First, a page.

The Internet of Garbage

From Wikipedia, the free encyclopedia
Jump to navigation Jump to search
The Internet of Garbage
Cover of The Internet of Garbage.jpg
AuthorSarah Jeong
The Verge (2018 reissue)
Media typeDigital (e-book)

The Internet of Garbage is a 2015 non-fiction book by journalist and lawyer Sarah Jeong.[2][3][4] It discusses online harassment as a threat to the useful functions of the internet, and argues for new approaches to managing the issue. The book was reissued in 2018 with a new preface by Jeong.

Publication history[edit]

In 2015, Forbes published The Internet of Garbage in 2015 as part of their "Forbes Signature Series" of e-books.[5] In 2018, The Verge reissued a "1.5" version of the book with a new preface by Jeong after she joined the editorial board of The New York Times.[6]


The thesis of the book is that most of the internet has always been garbage, which has always threatened to make the internet useless. Spam is one such form of garbage, and it has been addressed, imperfectly but manageably, through the use of technology and human curation. Online harassment, especially of women and people of color, has become the newest kind of garbage, and new ways of thinking, new law, and new technologies are needed to manage it.[7][8]

Written after the concentrated harassment campaigns perpetrated against Caroline Criado Perez in 2013 and multiple other women in the Gamergate controversy in 2014, the book deals with issues of online harassment, and especially gender- and race-related harassment, with an emphasis on the physical danger caused by doxing.[9][10][11]: 21  The book describes how harassment makes the Internet smaller, and less free for its targets, and seeks to broaden the frontier of free speech for all Internet users.[12][13][14] It also discusses effects of online visibility on social reputation,[15] and spam.[16][17]

Writing from a legal and policy perspective, Jeong describes how the regulations applied to the Internet, such as the DMCA and the Communications Decency Act, have been based in copyright law and are focused on taking down problematic content after it has been posted, and were designed to protect corporate interests. She describes how this has made user-generated social media much more viable than it could otherwise have been, but on the other hand, it has left platforms without a framework or legal motivation to address hate speech, harassment, and propaganda.[18][19] The books suggests other approaches to dealing with harassment, more akin to the way that spam is filtered.[11]: 202 [8]


The Internet of Garbage was favorably received in the technology press[14][20] and by feminist organizations.[21] Writing for Techdirt, Mike Masnick reviewed the book as "nuanced and well worth reading".[13] Author and professor Alan Jacobs called it "very well done, and rather sobering".[7] Fortune called the 2018 reissue "more valuable than ever".[22]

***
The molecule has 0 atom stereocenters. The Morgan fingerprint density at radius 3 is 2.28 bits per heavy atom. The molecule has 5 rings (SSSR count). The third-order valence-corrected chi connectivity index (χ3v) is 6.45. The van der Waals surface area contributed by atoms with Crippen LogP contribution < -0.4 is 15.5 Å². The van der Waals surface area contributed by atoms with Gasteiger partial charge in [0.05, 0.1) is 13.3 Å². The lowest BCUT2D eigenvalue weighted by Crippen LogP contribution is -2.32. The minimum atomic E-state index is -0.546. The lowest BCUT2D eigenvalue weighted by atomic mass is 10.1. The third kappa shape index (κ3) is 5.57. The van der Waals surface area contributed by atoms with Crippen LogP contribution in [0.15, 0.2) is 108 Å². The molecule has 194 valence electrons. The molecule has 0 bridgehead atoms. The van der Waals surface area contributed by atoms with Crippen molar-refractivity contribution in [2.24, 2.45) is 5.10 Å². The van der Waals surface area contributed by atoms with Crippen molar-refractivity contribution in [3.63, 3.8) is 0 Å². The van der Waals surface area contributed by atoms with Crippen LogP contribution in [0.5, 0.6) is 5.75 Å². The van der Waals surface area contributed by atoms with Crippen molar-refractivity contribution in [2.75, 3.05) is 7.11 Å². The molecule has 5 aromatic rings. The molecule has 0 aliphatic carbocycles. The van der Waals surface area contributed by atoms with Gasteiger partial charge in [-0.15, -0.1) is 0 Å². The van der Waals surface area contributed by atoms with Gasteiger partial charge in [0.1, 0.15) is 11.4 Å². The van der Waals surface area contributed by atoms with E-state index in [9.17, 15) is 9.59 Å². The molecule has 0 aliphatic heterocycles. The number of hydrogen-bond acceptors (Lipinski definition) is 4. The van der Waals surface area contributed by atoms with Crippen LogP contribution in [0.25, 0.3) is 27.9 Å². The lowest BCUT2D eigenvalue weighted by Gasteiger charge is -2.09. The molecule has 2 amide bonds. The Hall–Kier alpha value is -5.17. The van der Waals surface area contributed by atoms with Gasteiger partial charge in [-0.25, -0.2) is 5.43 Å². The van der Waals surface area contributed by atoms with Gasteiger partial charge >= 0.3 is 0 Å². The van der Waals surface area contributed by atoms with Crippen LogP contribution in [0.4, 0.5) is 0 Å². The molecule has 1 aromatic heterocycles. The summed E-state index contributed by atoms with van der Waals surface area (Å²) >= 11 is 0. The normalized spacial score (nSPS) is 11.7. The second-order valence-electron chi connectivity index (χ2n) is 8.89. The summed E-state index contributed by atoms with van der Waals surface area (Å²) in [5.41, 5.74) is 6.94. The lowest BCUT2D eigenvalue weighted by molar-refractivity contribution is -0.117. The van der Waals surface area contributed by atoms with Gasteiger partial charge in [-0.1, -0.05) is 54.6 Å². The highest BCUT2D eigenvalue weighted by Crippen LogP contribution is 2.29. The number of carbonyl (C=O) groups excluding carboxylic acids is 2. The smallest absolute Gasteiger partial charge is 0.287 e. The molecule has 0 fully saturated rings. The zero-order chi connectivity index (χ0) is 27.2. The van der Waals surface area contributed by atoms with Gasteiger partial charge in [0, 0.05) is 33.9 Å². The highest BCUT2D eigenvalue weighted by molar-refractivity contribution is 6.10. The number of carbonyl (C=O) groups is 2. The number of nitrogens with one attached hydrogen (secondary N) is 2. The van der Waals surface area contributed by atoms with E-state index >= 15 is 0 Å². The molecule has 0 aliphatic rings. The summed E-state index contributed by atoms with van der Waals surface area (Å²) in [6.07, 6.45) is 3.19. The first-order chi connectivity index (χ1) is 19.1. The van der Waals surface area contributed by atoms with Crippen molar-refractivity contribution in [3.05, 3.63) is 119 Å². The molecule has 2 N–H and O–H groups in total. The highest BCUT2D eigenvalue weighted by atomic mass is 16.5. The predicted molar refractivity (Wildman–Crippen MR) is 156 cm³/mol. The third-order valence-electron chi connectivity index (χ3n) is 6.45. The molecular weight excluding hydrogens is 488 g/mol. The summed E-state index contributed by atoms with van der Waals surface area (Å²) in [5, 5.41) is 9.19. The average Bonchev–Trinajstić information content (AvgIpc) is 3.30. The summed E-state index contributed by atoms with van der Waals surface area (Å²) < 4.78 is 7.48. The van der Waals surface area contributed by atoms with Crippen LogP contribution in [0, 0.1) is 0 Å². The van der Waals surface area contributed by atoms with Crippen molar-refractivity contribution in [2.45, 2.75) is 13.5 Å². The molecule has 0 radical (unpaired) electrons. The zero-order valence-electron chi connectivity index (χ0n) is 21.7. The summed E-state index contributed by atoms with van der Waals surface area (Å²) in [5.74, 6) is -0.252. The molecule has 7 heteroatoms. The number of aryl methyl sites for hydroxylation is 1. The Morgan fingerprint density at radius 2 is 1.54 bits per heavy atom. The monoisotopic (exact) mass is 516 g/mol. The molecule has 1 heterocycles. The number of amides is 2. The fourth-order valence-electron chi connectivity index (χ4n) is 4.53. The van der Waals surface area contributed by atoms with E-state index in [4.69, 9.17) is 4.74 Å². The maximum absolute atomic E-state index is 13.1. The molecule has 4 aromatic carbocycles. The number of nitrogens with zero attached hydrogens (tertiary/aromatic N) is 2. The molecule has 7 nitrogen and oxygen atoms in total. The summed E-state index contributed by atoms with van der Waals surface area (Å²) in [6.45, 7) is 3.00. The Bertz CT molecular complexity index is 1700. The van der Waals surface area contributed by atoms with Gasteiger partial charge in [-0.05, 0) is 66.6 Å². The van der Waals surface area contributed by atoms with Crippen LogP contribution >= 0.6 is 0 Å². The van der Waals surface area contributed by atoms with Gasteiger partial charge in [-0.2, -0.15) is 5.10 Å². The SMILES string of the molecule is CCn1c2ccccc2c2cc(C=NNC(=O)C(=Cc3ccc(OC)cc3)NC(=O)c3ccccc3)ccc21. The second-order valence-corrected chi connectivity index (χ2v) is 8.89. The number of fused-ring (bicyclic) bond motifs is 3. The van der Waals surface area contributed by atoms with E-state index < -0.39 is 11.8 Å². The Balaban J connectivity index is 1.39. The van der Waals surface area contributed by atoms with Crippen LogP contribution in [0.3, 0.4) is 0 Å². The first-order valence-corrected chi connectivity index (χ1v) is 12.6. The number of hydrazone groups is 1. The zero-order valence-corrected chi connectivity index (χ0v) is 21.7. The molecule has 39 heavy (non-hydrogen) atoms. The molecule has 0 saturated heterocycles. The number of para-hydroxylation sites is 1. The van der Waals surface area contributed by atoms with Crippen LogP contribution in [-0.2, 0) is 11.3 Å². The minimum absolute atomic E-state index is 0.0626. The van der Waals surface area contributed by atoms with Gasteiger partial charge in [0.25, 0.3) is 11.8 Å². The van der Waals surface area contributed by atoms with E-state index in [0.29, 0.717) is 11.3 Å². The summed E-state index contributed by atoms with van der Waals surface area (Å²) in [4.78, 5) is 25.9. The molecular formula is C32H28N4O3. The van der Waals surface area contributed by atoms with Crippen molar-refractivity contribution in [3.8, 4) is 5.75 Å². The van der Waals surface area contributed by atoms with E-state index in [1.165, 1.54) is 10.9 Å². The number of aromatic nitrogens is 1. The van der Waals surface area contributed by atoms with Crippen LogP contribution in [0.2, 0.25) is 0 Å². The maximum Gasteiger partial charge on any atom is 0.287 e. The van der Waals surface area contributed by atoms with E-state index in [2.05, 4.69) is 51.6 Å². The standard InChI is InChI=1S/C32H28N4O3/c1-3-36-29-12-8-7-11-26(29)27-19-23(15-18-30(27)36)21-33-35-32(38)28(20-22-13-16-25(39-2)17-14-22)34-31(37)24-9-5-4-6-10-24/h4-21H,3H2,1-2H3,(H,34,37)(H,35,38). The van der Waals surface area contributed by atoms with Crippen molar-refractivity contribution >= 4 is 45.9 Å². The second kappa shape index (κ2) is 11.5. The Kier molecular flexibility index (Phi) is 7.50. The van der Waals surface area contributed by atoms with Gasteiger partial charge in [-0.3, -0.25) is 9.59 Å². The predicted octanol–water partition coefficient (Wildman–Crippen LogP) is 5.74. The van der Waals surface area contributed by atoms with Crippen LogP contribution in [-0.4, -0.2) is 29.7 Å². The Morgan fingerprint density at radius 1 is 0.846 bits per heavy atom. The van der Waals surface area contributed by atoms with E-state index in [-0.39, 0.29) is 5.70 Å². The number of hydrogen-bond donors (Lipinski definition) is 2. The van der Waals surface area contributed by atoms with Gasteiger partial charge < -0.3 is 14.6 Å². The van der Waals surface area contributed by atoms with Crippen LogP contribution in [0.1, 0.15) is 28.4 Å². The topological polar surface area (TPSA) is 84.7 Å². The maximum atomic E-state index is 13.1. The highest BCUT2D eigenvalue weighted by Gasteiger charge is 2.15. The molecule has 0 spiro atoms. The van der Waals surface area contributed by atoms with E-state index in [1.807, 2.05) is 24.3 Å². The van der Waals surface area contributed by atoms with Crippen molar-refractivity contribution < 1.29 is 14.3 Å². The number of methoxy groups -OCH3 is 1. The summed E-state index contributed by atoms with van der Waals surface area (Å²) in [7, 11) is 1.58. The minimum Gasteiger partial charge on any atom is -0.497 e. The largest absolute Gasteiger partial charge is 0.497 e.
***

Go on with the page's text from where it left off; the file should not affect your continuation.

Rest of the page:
1. ^ "Forbes eBook Library". Forbes. Retrieved August 6, 2018.
  2. ^ Greenberg, Andy (2016-09-19). "Inside Google's Internet Justice League and Its AI-Powered War on Trolls". WIRED. Retrieved 2018-08-06.
  3. ^ "Sarah Jeong". Forbes. Retrieved 2018-08-06.
  4. ^ Shepherd, Katie (2019-04-03). "Sarah Jeong is Watching the Web from Portland. She Sees a Pile of Garbage". Willamette Week. Retrieved 2019-11-06.
  5. ^ Chung, Nicole (2015-07-23). "An Interview with Sarah Jeong, Author of 'The Internet of Garbage'". The Toast. Retrieved 2018-08-28.
  6. ^ Arnold, Amanda. "Apropos of Nothing, Sarah Jeong's Book About Harassment Is Getting Reissued". New York. Retrieved 2018-08-28.
  7. ^ a b Jacobs, Alan (2015-07-20). "brief book reviews: The Internet of Garbage". The New Atlantis. Retrieved 2018-08-06.
  8. ^ a b "What if we treated online harassment the same way we treat spam?". Ars Technica. Retrieved 2018-08-06.
  9. ^ Peterson, Latoya (2015-07-31). "Erasing yourself from the Internet is really, really hard". Splinter. Retrieved 2018-08-06.
  10. ^ van der Nagel, Emily (2017). Social Media Pseudonymity: Affordances, Practices, Disruptions (PDF) (PhD). Swinburne University of Technology.
  11. ^ a b Poland, Bailey (2016). Haters: Harassment, Abuse, and Violence Online. University of Nebraska Press. ISBN 9781612348728.
  12. ^ Croeser, Sky (October 2016). "Thinking Beyond 'Free Speech' in Responding to Online Harassment". Ada: A Journal of Gender, New Media, and Technology. doi:10.7264/N35Q4TC4. ISSN 2325-0496.
  13. ^ a b Masnick, Mike (August 20, 2015). "Techdirt Reading List: The Internet Of Garbage". Techdirt. Retrieved 2018-08-06.
  14. ^ a b Stone, Maddie (September 1, 2015). "Fantastic Science and Tech Books that Will Reboot Your Brain for Fall". Gizmodo. Retrieved 3 August 2018.
  15. ^ Chu, Arthur (2015-10-18). "The Social Web And The Digital Panopticon". TechCrunch. Retrieved 2018-08-06.
  16. ^ Grossman, Wendy M (2015-12-03). "Spam & What's Yours Is Mine, book reviews: The loss of internet innocence". ZDNet. Retrieved 2018-08-06.
  17. ^ Vasquez, Tina (Winter 2016). "The Internet of Garbage (Sarah Jeong)". Bitch. 69.
  18. ^ Smith, Shelagh (2018). "Book Review: Haters: Harassment, Abuse and Violence Online". International Journal of Women's Studies. 19: 261–263.
  19. ^ Hwang, Tim (2017). Digital Disinformation: A Primer (PDF). Atlantic Council.
  20. ^ Pegoraro, Rob (2015-07-21). "Why Online Comments Suck (and How to Fix Them)". Yahoo! Finance. Retrieved 2018-08-06. (Note: The discussion of the book is below the fold; click "Story continues" at the end to unroll that section.)
  21. ^ Chemaly, Soraya (2016-02-10). "10 Must-Read Books About Online Harassment and Free Speech". Women's Media Center. Retrieved 2018-08-06.
    Devaney, Beulah (2015-10-21). "4 must-read books about sexism on the internet". Gadgette. Retrieved 2018-08-06.
  22. ^ "Food for Thought". Fortune. 2018-08-29. Retrieved 2018-08-29.

External links[edit]

Talks and interviews